September 2018

The Dad Life: ‘Kid-munication’

Author: Justin Jarrett

A number of personal qualities are key to being a successful parent. A strong stomach that can handle all the blow-outs and throw-ups; a long fuse to endure the incessant annoyances; and a sense of humor to turn potential crying jags into belly laughs.

Like in most relationships, though, from the office to your marriage, communication is paramount. And communicating with kids can be treacherous. Anyone who has asked a kid what happened at school that day knows their responses often have a tendency to be scant on details and frequently of questionable veracity. (You didn’t learn anything today? What do you mean you don’t really do science? Your teacher said WHAT?!)

As frustrating as that communication gap can be, it can also be fun. Our family has decades-old inside jokes based on funny things kids uttered generations ago, like saying it’s time for “B-P-D” (because my uncle once exclaimed he didn’t want to go to “B-P-D” after hearing my grandparents say it was time for B-E-D). And our own kids have renamed products with their adorable misinterpretations (for example, Nutri-Grain bars will forever be known as “gum bars” in our household, and we refer to the Disney chipmunks as “Chicken and Dale”).

Nothing takes the kid-munication cake quite like storytelling, though. Trying to piece together what really happened from the vague outline a child provides is an exercise in futility that puts a parent’s imagination and investigative chops to the test.

My kids and I have found a way to turn these daily struggles into a fun game in which the five-year-old Princess describes the movie she watched at daycare and the eight-year-old and I try to guess the movie.
Sounds simple enough, right? Not so much.

The first issue is that we’ve learned that the Princess does not understand in the least the difference between live-action and animation. Like, no idea. Secondly, she rarely remembers the title of the movie, so confirming whether we’re right is dicey.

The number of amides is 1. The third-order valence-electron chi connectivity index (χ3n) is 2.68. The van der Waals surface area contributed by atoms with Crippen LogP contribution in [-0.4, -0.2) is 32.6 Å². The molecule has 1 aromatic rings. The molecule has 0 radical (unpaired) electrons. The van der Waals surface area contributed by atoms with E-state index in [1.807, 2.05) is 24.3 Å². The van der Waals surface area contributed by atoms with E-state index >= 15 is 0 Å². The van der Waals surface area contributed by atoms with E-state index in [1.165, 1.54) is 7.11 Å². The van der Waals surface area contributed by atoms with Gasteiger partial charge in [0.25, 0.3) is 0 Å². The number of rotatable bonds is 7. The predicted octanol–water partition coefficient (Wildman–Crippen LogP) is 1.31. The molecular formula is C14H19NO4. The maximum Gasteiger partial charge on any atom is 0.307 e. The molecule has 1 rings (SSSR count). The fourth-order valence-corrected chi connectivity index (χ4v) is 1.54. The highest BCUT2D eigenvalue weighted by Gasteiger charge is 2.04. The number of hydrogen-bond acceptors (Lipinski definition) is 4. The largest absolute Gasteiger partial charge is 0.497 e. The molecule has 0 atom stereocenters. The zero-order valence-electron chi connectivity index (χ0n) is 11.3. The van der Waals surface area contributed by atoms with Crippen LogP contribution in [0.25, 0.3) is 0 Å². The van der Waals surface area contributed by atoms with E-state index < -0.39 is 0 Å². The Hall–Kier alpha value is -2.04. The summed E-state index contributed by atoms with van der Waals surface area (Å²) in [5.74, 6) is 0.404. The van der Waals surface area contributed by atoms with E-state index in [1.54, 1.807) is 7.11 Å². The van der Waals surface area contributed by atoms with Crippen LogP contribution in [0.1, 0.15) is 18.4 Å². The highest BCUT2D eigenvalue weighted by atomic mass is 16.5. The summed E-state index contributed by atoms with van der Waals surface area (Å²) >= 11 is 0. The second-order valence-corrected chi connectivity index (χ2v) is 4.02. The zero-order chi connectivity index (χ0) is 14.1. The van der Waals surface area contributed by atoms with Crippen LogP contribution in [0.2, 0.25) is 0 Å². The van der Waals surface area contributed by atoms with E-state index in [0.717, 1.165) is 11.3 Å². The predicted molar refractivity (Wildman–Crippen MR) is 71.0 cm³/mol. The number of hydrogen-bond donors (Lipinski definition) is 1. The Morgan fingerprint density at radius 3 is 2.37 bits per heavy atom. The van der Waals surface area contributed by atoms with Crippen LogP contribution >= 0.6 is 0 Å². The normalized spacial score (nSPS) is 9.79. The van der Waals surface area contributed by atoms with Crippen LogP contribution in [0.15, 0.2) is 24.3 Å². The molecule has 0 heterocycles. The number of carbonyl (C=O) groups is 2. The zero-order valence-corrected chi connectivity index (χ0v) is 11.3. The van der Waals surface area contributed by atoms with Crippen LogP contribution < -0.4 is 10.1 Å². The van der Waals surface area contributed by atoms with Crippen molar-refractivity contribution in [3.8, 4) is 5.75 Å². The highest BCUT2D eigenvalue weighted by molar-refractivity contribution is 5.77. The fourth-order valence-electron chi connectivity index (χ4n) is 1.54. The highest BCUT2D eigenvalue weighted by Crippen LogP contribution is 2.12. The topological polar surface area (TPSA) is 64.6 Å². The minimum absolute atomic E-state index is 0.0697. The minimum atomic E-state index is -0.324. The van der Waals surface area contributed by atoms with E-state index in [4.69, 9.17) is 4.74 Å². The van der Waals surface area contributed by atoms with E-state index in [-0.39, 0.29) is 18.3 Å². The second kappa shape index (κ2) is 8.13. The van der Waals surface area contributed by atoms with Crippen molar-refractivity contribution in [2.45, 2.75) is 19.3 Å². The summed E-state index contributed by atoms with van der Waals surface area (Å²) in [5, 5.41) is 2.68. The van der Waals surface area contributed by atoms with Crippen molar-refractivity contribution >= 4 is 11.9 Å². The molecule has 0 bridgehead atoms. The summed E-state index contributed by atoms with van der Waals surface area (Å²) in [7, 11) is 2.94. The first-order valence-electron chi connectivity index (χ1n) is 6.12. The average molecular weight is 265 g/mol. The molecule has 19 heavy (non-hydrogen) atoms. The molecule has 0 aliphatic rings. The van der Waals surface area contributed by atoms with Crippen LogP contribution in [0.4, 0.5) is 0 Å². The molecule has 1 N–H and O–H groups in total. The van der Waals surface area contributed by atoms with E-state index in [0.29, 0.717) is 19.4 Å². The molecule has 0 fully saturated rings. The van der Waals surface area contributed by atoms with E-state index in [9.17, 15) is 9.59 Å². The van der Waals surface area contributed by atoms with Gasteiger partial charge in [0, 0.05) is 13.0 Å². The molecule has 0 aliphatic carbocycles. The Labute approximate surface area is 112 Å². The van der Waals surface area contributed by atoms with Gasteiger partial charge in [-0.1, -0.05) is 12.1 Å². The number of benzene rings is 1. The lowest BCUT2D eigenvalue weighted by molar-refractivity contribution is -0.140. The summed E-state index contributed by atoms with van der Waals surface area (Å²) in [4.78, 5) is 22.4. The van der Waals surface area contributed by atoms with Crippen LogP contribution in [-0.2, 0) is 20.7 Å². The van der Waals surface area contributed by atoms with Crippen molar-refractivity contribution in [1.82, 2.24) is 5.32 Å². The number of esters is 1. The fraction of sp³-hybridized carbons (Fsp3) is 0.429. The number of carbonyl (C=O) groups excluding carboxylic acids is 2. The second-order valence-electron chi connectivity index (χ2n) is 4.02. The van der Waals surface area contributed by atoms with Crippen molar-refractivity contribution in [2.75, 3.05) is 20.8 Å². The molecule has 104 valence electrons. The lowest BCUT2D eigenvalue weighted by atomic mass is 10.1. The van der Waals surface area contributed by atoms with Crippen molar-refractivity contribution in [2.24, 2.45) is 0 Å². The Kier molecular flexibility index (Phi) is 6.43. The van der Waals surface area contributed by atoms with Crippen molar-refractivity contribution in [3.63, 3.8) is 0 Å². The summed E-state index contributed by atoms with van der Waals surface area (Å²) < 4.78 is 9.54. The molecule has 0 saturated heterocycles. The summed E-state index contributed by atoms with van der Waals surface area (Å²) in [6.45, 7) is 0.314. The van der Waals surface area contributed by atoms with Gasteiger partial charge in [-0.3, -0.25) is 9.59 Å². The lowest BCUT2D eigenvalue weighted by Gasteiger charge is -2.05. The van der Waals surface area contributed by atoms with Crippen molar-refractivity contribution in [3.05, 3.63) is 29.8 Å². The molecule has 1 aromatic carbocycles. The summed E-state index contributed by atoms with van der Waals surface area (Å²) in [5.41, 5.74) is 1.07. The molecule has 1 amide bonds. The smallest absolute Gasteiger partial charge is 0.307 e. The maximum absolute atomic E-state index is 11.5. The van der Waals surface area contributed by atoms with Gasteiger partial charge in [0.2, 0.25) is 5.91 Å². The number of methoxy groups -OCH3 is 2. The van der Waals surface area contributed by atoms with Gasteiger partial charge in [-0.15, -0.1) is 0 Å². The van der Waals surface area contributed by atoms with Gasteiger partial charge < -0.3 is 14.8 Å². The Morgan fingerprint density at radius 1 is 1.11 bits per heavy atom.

Amazingly, we’ve still managed to figure out all but one of the titles, which is more a testament to the power of Google and the value of the Internet Movie Database than it is to our film-buff prowess or her ability to accurately summarized movie plots.

See for yourself. Use her descriptions to try to name the movies (note that five-year-olds use a lot of run-on sentences). I’ve omitted some of the less helpful details, like “I think it was a cartoon, because the people didn’t have ears or noses.” (It was live action, and the humans had all their face parts.) Answers at the bottom.

1. Santa is in it, but he doesn’t know he’s Santa. And he has a dog but the dog can’t find him and then the dog turns into a stuffed animal! And the reindeer can’t fly. And there’s this girl, and she lives with this mean girl who burns the toys.

2. It’s about this girl, Felicie, and she’s a dancer and she goes to Paris. And she’s sad because her mom died. (Yep, that’s all you get.)

3. This girl lives in a house with all these other girls and a mean girl, but then she gets adopted by the mayor. But then she gets kidnapped! And she has a dog. And there’s a lot of singing.

4. There’s this boy, and then there’s this old boy and this old girl, but the old girl dies. And there’s a dog that can talk!

5. These boy chipmunks and these girl chipmunks are in it, and they’re on a cruise ship.

6. A boy lives in the jungle because his parents died, and there’s a bad guy who has a big gun with two circles.

7. The good guys are kind of like ninjas, and the good-guy girl tries to save the good-guy boy but he falls! But he’s not dead! And there are these other girls. There are three of them.

8. There’s a lot of bugs, and they can fly, and the humans are trying to kill them! It’s not A Bug’s Life. (Like I said, scant on details.)

9. These aliens think they’re humans, but they’re not humans. They’re green. And this human goes where the aliens live. He’s a … what are they called? … an astronaut! And the aliens help him get back to his spaceship.

10. We didn’t get to watch it all because people weren’t watching it, so we had to turn it off and play something else, but there were these guinea pigs and those other things that are kind of like guinea pigs. Hamsters! And that’s all I remember.

Best of luck. If you can ace this, you’re either a great parent, a future great parent, or someone who has seen way too many children’s movies and has a disturbingly adolescent mind.

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